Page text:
THIS OPINION HAS NO PRECEDENTIAL VALUE. IT SHOULD NOT BE CITED OR RELIED ON AS
PRECEDENT IN ANY PROCEEDING EXCEPT AS PROVIDED BY RULE 239(d)(2), SCACR.
THE STATE OF
In The Supreme Court
Robert Manes, Collete Manes, Danny R. Cohen, Roy A. Munn, Frederick R. Martin, Franklin R. Martin, Phillip J. Godbey, and Sarah A. Godbey, Plaintiffs,
Of whom Frederick R. Martin is Appellant,
Rita B. Thomas and L.J. Thomas, Jr., Respondents.
Jackson V. Gregory, Circuit Court Judge
Memorandum Opinion No. 2005-MO-054
Submitted September 22, 2005 - Filed October 31, 2005
Julian H. Toporek, of
Savannah, Georgia, for Appellant.
Darrell T. Johnson, Jr., of Hardeeville, and R.
Thayer Rivers, Jr., of Ridgeland, for Respondents.
PER CURIAM: This appeal involves a motion to enforce our opinion in Manes v. Thomas, Op. No. 97-MO-049 (S.C. Sup.
Appellant is one of many plaintiffs who brought an action against Rita and L.J. Thomas (Respondents), who had developed a subdivision and deeded parcels to the plaintiffs. In the action, the plaintiffs sought to enforce certain restrictive covenants contained in the deeds. They also sought money damages.
The trial court granted Respondents’ motion to require the plaintiffs to elect between remedies. Appellant and his brother elected money damages. All other plaintiffs elected enforcement of the covenants. A jury awarded Appellant and his brother $20,000 each in damages.
In the equity portion of the proceedings, the trial court addressed the other plaintiffs’ claims for enforcement of the restrictive covenants. The covenant at issue here required Respondents to dedicate the streets and roads in the subdivision to the county for public use and maintenance. The trial court ordered Respondents to bring the streets and roads up to standards and then turn them over to the county. The trial court held, however, that Respondents were not required to first pave the roads, even though the county’s then existing policy would not allow it to accept unpaved roads. According to the trial court, paving was not a prerequisite to acceptance by the county when Respondents promised to dedicate the streets, so Respondents could not be ordered to pave the roads.
We disagreed and held that Respondents were required to pave the roads. We reasoned that it did not matter that paving was not a prerequisite to acceptance by the county when Respondents made their promise. What mattered was that Respondents had promised to turn over the streets and roads. Whatever county rules regarding acceptance were previously in force would not limit the plaintiffs’ rights to enforce the covenant.
After the remittitur was sent to the circuit court, Respondents brought an action for a declaratory judgment that they had complied with our 1997 opinion. Apparently, they had actually dedicated the streets and roads in the subdivision prior to the issuance of the opinion. They had successfully done so without paving the roads, despite the county’s purported policy that only paved roads would be accepted.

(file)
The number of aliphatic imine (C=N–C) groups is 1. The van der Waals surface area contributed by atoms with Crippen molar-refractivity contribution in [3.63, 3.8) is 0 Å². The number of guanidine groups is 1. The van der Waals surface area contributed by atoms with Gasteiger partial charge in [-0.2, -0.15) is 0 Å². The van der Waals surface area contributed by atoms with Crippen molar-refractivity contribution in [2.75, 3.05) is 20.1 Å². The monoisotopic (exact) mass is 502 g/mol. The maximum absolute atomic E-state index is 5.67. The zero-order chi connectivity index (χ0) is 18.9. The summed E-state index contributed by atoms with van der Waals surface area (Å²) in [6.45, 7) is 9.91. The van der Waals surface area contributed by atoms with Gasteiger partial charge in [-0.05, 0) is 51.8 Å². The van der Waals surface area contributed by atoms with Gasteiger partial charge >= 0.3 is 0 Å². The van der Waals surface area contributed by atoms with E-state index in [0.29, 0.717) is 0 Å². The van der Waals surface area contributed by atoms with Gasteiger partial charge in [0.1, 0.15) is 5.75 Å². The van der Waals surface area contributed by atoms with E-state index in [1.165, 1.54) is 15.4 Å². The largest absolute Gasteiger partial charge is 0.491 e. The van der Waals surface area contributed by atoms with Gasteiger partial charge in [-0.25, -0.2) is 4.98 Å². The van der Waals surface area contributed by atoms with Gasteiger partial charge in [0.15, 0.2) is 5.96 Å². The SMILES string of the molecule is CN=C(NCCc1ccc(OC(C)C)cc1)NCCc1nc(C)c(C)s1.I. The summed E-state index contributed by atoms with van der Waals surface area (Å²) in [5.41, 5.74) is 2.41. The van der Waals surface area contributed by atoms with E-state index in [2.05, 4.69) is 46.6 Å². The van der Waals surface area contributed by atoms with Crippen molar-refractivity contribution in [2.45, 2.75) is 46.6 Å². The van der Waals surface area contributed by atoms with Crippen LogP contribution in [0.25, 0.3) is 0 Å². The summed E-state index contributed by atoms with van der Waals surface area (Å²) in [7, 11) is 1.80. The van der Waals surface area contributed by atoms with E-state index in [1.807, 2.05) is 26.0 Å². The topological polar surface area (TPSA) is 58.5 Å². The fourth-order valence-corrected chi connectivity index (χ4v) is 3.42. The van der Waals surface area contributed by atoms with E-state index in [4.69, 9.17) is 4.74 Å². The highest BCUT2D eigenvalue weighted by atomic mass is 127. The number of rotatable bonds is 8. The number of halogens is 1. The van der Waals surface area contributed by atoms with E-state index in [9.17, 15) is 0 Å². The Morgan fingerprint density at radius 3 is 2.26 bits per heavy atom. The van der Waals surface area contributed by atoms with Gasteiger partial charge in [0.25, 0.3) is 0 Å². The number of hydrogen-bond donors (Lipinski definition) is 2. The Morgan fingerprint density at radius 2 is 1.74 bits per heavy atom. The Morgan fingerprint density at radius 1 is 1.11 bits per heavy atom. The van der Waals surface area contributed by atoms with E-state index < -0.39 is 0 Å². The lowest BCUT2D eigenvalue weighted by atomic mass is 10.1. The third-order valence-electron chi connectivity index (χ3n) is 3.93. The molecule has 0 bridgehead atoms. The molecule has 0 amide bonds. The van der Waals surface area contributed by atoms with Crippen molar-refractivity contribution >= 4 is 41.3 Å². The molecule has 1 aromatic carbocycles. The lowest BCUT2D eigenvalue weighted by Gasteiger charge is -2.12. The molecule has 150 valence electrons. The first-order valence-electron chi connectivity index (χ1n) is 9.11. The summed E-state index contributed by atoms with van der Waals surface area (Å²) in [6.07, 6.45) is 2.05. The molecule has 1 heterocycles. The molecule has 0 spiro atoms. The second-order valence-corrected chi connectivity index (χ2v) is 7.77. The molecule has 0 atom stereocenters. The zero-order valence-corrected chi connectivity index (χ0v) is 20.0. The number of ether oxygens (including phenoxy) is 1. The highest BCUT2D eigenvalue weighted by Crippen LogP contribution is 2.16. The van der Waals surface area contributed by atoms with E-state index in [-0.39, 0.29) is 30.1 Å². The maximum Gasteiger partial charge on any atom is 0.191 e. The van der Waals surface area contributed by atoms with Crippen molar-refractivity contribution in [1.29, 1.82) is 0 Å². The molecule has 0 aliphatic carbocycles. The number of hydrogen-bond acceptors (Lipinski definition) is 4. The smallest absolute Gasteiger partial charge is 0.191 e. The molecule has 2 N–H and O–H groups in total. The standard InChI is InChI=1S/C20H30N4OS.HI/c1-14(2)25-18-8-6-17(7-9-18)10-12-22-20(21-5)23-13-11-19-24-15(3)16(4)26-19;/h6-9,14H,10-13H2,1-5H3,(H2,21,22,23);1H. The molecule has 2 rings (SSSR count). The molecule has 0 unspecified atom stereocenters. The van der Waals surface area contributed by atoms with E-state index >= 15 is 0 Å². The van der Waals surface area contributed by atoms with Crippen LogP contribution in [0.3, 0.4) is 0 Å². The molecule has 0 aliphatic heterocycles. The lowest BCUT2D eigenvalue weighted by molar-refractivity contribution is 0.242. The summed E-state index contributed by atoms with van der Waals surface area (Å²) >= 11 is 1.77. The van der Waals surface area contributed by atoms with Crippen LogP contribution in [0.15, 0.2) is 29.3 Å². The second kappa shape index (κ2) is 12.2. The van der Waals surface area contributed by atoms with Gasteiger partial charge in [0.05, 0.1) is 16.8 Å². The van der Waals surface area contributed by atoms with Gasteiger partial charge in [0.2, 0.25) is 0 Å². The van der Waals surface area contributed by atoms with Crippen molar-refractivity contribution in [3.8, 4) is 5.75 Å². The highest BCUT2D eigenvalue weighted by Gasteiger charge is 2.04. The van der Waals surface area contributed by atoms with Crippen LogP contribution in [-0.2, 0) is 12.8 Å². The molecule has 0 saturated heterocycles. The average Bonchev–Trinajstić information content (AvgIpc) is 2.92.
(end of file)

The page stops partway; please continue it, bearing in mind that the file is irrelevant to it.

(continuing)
The circuit court dismissed Respondents’ declaratory-judgment action, holding that there was no justiciable controversy. We affirmed. Thomas v. Martin, Op. No. 2000-MO-087 (S.C. Sup.
Soon thereafter, Appellant filed this motion to enforce the 1997 opinion. Appellant argued that Respondents failed to comply with the opinion by failing to pave the streets and roads. Respondents answered that they had fulfilled the restrictive covenant and our mandate by dedicating the streets and roads to the county. Not only had they fulfilled their obligations, Respondents argued, but also they no longer had the power to pave the streets and roads because the streets and roads were now owned by the county.
The circuit court denied Appellant’s motion, holding that the matter was moot because Respondents had in fact fulfilled the covenant by dedicating the streets and roads to the county.
Whether the circuit court erred in denying Appellant’s motion.
As the circuit court held, this matter is moot. “A case becomes moot when judgment, if rendered, will have no practical legal effect upon existing controversy.” Mathis v.
Appellant argues that our 1997 opinion required Respondents not only to dedicate the streets and roads, but also to pave them. That is what the opinion required, but only because the parties had represented to us that the county would not accept the streets and roads unless they were paved. The opinion mandated paving for the sole purpose of effecting the dedication. As already mentioned, the county accepted the streets and roads despite their being unpaved. Respondents therefore fulfilled the covenant, which is all that our opinion was intended to accomplish.
Appellant argues that the county’s acceptance was invalid because the proper procedures were not followed. The county is not a party to this action, however, and the only evidence in the record is that the county owns and maintains control over the streets and roads.
This matter is moot, and the decision of the circuit court is
TOAL, C.J., MOORE, WALLER, BURNETT and PLEICONES, JJ., concur.